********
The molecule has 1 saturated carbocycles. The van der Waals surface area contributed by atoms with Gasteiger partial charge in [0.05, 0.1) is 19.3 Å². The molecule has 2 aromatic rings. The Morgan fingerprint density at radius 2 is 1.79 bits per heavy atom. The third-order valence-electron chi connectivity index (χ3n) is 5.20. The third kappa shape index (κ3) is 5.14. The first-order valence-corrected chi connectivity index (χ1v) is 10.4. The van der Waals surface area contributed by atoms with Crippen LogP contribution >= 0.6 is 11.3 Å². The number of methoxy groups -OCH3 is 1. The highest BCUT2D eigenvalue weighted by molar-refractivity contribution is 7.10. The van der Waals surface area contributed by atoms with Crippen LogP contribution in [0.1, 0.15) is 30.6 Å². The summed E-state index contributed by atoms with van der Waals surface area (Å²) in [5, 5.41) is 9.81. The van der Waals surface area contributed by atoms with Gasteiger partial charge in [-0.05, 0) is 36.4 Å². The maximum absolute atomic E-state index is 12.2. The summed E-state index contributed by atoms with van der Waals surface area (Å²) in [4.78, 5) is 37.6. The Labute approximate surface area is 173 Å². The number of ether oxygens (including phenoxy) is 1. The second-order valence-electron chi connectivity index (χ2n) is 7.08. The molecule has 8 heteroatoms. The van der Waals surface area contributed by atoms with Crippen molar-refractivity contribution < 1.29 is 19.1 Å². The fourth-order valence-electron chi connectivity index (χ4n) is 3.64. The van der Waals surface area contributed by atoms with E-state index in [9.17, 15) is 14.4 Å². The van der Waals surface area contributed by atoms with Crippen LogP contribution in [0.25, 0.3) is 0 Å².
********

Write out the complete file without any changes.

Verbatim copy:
The molecule has 1 saturated carbocycles. The van der Waals surface area contributed by atoms with Gasteiger partial charge in [0.05, 0.1) is 19.3 Å². The molecule has 2 aromatic rings. The Morgan fingerprint density at radius 2 is 1.79 bits per heavy atom. The third-order valence-electron chi connectivity index (χ3n) is 5.20. The third kappa shape index (κ3) is 5.14. The first-order valence-corrected chi connectivity index (χ1v) is 10.4. The van der Waals surface area contributed by atoms with Crippen LogP contribution >= 0.6 is 11.3 Å². The number of methoxy groups -OCH3 is 1. The highest BCUT2D eigenvalue weighted by molar-refractivity contribution is 7.10. The van der Waals surface area contributed by atoms with Crippen LogP contribution in [0.1, 0.15) is 30.6 Å². The summed E-state index contributed by atoms with van der Waals surface area (Å²) in [5, 5.41) is 9.81. The van der Waals surface area contributed by atoms with Gasteiger partial charge in [-0.05, 0) is 36.4 Å². The maximum absolute atomic E-state index is 12.2. The summed E-state index contributed by atoms with van der Waals surface area (Å²) in [4.78, 5) is 37.6. The Labute approximate surface area is 173 Å². The number of ether oxygens (including phenoxy) is 1. The second-order valence-electron chi connectivity index (χ2n) is 7.08. The molecule has 8 heteroatoms. The van der Waals surface area contributed by atoms with Crippen molar-refractivity contribution < 1.29 is 19.1 Å². The fourth-order valence-electron chi connectivity index (χ4n) is 3.64. The van der Waals surface area contributed by atoms with E-state index in [9.17, 15) is 14.4 Å². The van der Waals surface area contributed by atoms with Crippen LogP contribution in [0.25, 0.3) is 0 Å².